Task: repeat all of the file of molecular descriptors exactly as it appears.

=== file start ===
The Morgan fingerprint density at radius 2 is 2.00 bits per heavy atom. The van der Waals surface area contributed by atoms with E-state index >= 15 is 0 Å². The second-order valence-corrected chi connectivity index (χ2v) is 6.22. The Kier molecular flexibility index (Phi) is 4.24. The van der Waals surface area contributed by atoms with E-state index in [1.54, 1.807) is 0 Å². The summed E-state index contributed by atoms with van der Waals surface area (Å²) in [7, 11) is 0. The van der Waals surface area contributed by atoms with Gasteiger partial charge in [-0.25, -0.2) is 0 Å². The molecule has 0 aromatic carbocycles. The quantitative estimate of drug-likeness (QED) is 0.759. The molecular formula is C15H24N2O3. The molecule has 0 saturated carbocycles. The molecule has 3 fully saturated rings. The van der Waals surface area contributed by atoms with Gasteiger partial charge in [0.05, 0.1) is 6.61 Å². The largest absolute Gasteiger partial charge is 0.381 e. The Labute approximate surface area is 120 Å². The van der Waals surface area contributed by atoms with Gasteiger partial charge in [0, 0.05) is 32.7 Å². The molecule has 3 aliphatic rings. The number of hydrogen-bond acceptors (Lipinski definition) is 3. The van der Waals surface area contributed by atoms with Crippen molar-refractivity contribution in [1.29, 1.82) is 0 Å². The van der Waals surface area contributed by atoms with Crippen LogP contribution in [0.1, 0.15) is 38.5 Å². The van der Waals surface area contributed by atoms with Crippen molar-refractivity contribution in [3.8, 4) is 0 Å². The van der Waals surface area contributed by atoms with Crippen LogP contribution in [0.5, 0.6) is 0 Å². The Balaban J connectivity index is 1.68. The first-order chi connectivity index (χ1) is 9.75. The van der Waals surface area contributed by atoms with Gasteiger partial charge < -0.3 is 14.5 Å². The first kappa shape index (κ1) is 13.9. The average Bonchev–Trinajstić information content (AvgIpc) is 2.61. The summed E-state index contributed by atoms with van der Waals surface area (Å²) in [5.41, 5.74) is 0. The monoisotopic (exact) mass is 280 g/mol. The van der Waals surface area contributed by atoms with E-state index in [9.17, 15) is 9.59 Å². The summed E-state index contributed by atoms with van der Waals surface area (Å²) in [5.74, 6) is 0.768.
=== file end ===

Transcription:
The Morgan fingerprint density at radius 2 is 2.00 bits per heavy atom. The van der Waals surface area contributed by atoms with E-state index >= 15 is 0 Å². The second-order valence-corrected chi connectivity index (χ2v) is 6.22. The Kier molecular flexibility index (Phi) is 4.24. The van der Waals surface area contributed by atoms with E-state index in [1.54, 1.807) is 0 Å². The summed E-state index contributed by atoms with van der Waals surface area (Å²) in [7, 11) is 0. The van der Waals surface area contributed by atoms with Gasteiger partial charge in [-0.25, -0.2) is 0 Å². The molecule has 0 aromatic carbocycles. The quantitative estimate of drug-likeness (QED) is 0.759. The molecular formula is C15H24N2O3. The molecule has 0 saturated carbocycles. The molecule has 3 fully saturated rings. The van der Waals surface area contributed by atoms with Gasteiger partial charge in [0.05, 0.1) is 6.61 Å². The largest absolute Gasteiger partial charge is 0.381 e. The Labute approximate surface area is 120 Å². The van der Waals surface area contributed by atoms with Gasteiger partial charge in [0, 0.05) is 32.7 Å². The molecule has 3 aliphatic rings. The number of hydrogen-bond acceptors (Lipinski definition) is 3. The van der Waals surface area contributed by atoms with Crippen molar-refractivity contribution in [1.29, 1.82) is 0 Å². The van der Waals surface area contributed by atoms with Crippen LogP contribution in [0.1, 0.15) is 38.5 Å². The van der Waals surface area contributed by atoms with Crippen molar-refractivity contribution in [3.8, 4) is 0 Å². The van der Waals surface area contributed by atoms with Crippen LogP contribution in [0.5, 0.6) is 0 Å². The Balaban J connectivity index is 1.68. The first-order chi connectivity index (χ1) is 9.75. The van der Waals surface area contributed by atoms with Gasteiger partial charge < -0.3 is 14.5 Å². The first kappa shape index (κ1) is 13.9. The average Bonchev–Trinajstić information content (AvgIpc) is 2.61. The summed E-state index contributed by atoms with van der Waals surface area (Å²) in [5.41, 5.74) is 0. The monoisotopic (exact) mass is 280 g/mol. The van der Waals surface area contributed by atoms with E-state index in [9.17, 15) is 9.59 Å². The summed E-state index contributed by atoms with van der Waals surface area (Å²) in [5.74, 6) is 0.768.